The NBER report follows earlier analyses, including an NIA-supported study suggesting that the obesity epidemic, which is driving higher rates of diabetes, heart disease and hypertension, could threaten the disability decline as well. It will be important to develop and understand new data about pre-retirees to see which direction the boomer cohort will take, says Richard Suzman, Ph.D., director of the NIA’s Behavioral and Social Research Program.

The NIA leads the federal effort supporting and conducting research on aging and the medical, social and behavioral issues of older people. For more information on research and aging, go to Publications on research and on a variety of topics of interest on health and aging can be viewed and ordered by visiting the NIA website or can be ordered by calling toll-free 1-800-222-2225.

The National Institutes of Health (NIH) — The Nation’s Medical Research Agency — includes 27 Institutes and Centers and is a component of the U. S. Department of Health and Human Services. It is the primary federal agency for conducting and supporting basic, clinical, and translational medical research, and it investigates the causes, treatments, and cures for both common and rare diseases. For more information about NIH and its programs, visit

From U.S. NIH

7 thoughts on “Baby boomers limp toward retirement”

  1. Unfortunately, only 1/3 of boomers are workinging
    towards improving their vitality and health, according
    to a Bayer Healthcare survey. They are now being
    referred to as Generation V. My website works directly with the
    2/3 who are limping along to get them to redirect
    their thinking and create a more fulfilled and
    purposeful life.

  2. What does the death rate/55 seconds of boomers have to do with the article? Rate/time is dependant on the absolute number in population and age distribution of the population. I has nothing to do with the illusion of health as “remembered/imagined” from 12 years previous.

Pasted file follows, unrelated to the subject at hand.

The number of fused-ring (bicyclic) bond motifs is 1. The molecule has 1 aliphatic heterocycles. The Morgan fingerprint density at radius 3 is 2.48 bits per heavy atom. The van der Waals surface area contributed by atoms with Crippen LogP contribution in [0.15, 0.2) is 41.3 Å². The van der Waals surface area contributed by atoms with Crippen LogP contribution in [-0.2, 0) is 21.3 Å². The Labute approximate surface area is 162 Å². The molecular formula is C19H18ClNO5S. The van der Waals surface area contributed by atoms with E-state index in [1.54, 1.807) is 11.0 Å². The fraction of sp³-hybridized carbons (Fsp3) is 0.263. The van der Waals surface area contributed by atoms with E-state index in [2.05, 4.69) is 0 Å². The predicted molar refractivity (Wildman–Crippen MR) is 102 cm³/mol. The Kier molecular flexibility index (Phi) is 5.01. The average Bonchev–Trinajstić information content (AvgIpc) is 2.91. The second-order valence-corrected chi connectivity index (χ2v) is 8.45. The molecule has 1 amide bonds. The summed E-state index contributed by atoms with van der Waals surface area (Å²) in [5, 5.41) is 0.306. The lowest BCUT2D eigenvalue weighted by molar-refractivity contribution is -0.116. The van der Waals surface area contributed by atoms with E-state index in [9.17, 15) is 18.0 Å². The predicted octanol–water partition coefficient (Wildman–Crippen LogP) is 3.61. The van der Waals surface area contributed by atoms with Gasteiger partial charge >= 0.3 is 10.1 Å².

3. This is bad science. Perceptions of how things were 12 years ago suffer from the “good old days” syndrome. People tend to remember the good times rather than the bad ones. Moreover, they tend to exagerate how good it was. The “study” is comparing apples and oranges – how someone feels today with how someone else remembers feeling 12 years ago. Really lame!

  4. This article is just silly–proves nothing! Hasn’t *somebody* been following this cohort’s reported/real “feel good” index in real time?

    However, the sharp increase in advertising “cure-alls” in the MSM may have affected today’s 50ish folks—“ask your doctor if Placebo is right for you”, while showing older people with all sorts of “new” health problems may be contributing to these “feeling worse” self-reports as well…older boomers & war babies grew up seeing people age gracefully & naturally, acccepting certain wear & tear & just coping with it & getting on with life, not bemoaning the problems that come with long life.

  5. If I’m reading this correctly, they asked 65 year olds how they felt when they were 55? How do they compensate for the fact that a 65 year old currently feels worse than he did when he was 55, and thus inflates how well he felt at 55?

  6. I just quit drinking any kind of soda.

    The limps and pain disappeared within days. Agility returned.

    Something in the soda? Any soda, diet or regular.

    A ‘cure they don’t want you to know about’?